Imagine one of the end-users (“Oscar”) who Bert had been selling to gets picked up on a traffic stop. When the feds threaten prosecution, Oscar starts talking about everything he knows or has heard to try to avoid prosecution. Oscar tells federal agents he knows that Ernie received one 14-kilogram delivery of methamphetamine. Oscar also tells federal agents that he’s never seen Bert with much methamphetamine and that he considers Bert a friend. Oscar admits that he know Bert has sold five ounces a week for the last two years, and that the drugs found on Oscar came directly from Bert.
Agents test the drugs found on Oscar and it comes back over 90% pure methamphetamine.
Imagine that both Ernie and Bert are arrested. Ernie will be held accountable for the 14 kilograms of methamphetamine that Oscar told the agents about. This gives rise to a base level offense of 34 under the United States Sentencing Guidelines.
Burt will be held responsible for 14 kilograms (5 ounces a week for 104 weeks) but because of the purity of drugs, Bert is responsible for “methamphetamine actual” instead of methamphetamine. Even though the weight is the same, Bert will have a higher base level offense, clocking in at a level 38.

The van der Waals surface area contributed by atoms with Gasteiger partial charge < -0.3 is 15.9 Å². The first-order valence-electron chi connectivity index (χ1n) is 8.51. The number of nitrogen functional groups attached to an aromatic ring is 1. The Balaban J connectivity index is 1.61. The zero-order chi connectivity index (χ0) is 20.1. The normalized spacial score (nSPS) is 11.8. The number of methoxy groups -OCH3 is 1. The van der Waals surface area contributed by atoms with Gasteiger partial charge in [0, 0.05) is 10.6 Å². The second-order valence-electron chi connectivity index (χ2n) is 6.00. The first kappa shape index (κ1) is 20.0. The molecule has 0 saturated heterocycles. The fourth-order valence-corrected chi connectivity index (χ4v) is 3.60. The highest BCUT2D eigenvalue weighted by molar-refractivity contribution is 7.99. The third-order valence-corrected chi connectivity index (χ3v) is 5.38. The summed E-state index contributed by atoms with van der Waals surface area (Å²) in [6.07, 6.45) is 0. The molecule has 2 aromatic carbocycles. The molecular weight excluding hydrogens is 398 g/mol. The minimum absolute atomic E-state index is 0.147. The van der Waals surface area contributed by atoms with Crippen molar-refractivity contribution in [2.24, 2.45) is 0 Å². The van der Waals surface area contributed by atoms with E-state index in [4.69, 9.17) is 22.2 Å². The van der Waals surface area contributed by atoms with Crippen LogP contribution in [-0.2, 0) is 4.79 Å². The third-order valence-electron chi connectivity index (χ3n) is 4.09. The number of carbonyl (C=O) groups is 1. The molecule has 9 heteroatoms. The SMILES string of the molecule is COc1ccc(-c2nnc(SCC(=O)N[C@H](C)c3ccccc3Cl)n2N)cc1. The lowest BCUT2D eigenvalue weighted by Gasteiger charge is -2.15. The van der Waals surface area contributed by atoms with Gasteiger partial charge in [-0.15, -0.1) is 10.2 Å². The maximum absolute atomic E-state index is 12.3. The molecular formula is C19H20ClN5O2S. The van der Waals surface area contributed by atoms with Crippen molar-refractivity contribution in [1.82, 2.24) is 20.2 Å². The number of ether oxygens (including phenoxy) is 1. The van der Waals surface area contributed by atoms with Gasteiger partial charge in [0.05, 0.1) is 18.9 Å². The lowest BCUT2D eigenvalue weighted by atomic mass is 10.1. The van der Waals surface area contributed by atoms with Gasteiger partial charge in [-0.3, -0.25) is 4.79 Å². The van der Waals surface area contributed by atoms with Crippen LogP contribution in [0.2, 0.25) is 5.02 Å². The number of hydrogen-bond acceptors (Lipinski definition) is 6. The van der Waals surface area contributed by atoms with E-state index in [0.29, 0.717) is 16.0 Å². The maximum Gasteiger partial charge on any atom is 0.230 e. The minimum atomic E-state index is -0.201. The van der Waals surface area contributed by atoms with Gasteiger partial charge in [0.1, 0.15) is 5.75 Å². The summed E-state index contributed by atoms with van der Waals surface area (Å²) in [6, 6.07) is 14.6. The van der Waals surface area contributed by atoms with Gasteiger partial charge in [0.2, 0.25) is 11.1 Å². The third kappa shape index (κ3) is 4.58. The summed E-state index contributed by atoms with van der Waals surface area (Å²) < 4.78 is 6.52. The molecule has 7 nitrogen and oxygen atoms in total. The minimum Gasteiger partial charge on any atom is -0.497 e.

Without any further enhancements, that results in a sentence that is 7-10 years higher for Bert than for Ernie, even though in any world, a higher-level distributor like Bert should be more culpable than a low-level distributor like Bert.
As an aside, both Ernie and Bert could face importation enhancements. Ernie could be enhanced if there was evidence that the drugs were imported from Mexico. Bert’s sentence could be enhanced simply by the purity of the drugs when agents testify, as they often do, that such high levels of purity in methamphetamine come from methods that are commonly used by manufacturers across the border.